Did I design the major shapes to engage or entertain the viewer?

Are there shapes that function as arrows, carrying the viewer out of the composition? Are there shapes that look alike. Are there boring shapes? Did I take as much care designing the negative shapes as the positive shapes?

Did I apply the principles of Repetition, Variety and Dominance

Did I include a variety of lines -- thick and thin, straight and curved-- with one type dominating? Did I include a variety of edges -- lost and found, hard and soft -- with one type dominating? Did I include a variety of sizes? a variety of tonal values?

Did I choose the point of view that best supports my purpose?

If I had to do the painting over, would I choose the same point of view?

Did I create a well-designed area of interest?

Does the area of interest contain the sharpest edges, the brighest colors, the highest contrast, and the most detail? Does the area of interest contain a color that exists nowhere else in the painting. Is the area of interest placed in the right location?

Did I create a light path that creates movement through the painting and toward the area of interest?

Did I connect shapes with similar value so that the eye can move easily from one to the other?

Did I create a value pattern that guides the eye through the composition, distinguishes each plane, and unifies the painting into a meaningful whole?

Are light and dark shapes interlocked? Are light shapes connected? Are dark shapes connected? Did I use light against dark and dark against light?

Did I choose a color scheme that helps accomplish my purpose?

Did I use warm against cool and cool against warm? Did I drop in a few "jewels" of bright color? Are the darks deep, rich and full of color? Do my colors sing? Are they transparent and glowing or opaque and dull?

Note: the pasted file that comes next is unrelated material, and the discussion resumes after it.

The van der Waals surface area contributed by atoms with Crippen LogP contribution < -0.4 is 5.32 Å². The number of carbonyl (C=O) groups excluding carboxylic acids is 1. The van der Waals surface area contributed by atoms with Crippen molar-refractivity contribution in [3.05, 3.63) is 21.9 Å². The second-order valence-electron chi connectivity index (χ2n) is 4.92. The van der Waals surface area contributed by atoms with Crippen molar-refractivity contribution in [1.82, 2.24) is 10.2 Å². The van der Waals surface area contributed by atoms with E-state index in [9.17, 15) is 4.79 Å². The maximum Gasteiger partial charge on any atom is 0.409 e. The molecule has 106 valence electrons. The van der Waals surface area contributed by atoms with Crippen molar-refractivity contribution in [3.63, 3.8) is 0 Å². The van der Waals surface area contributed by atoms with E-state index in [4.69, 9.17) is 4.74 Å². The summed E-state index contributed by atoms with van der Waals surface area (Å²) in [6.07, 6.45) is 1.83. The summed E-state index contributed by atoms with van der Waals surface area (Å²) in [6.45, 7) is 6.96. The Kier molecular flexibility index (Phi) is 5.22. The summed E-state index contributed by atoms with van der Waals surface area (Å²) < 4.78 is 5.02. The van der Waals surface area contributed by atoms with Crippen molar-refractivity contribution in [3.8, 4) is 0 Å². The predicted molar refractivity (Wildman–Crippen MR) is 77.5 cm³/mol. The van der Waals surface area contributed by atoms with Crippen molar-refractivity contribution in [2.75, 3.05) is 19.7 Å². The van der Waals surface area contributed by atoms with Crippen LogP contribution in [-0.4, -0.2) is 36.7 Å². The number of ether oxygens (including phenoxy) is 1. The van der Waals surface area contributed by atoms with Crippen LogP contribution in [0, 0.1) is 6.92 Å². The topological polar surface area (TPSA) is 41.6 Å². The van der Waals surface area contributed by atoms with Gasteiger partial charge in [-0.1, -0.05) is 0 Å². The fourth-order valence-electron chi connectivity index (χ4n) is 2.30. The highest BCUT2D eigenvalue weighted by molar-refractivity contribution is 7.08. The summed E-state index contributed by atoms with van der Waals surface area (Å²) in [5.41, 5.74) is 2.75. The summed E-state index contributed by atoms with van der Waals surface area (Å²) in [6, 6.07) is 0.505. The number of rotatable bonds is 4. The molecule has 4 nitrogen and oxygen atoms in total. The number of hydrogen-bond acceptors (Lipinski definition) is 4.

Did I choose a value key that helps communicate my purpose to the viewer.

Does the tonal value key "work"? Would a different key work better?

Does the painting contain emotional content?

Does the painting generate an emotional response in me? Does it excite me, move me, engage me.What is the overall mood of the painting? Do the elements of the visual composition communicate the emotional content? Is there enough tension or energy in the painting?

Does the painting demonstrate a mastery of technical skills?

Are techniques well-integrated or just surface tricks? Do the techniques draw attention to themselves rather support the whole?

Did I quit before the painting began to look "over-worked"?

Did I stop when I accomplished my purpose, or did I continue to fiddle and tweak?

Did I choose an appropriate name for the painting?

Does the title reveal something about the painting? Does the title guide the viewer's interpretation? How would the painting have been interpreted if it had been named something else? Would it be better to leave the painting untitled?

Does my signature add to or detract from the composition?

Is my signature an integral part of the painting? Does my signature draw too much attention to itself? Did I sign too close to the edge so that it is partially hidden by the mat?

Do the mat and the frame complement the painting or draw attention away from it?

Is the painting framed in a manner that is unobtrusive to the painting? Has the frame or mat been used as a crutch to enhance the painting, or can the painting stand on its own merits?

What would I do differently next time I paint this subject?

What do I like about the painting? What did I learn from it? What would I change next time? Is there one section of the painting that I enjoy more than any others? Would that section stand on its own as a painting?


© 2009 Scott Brown. Website design by Clarion Design.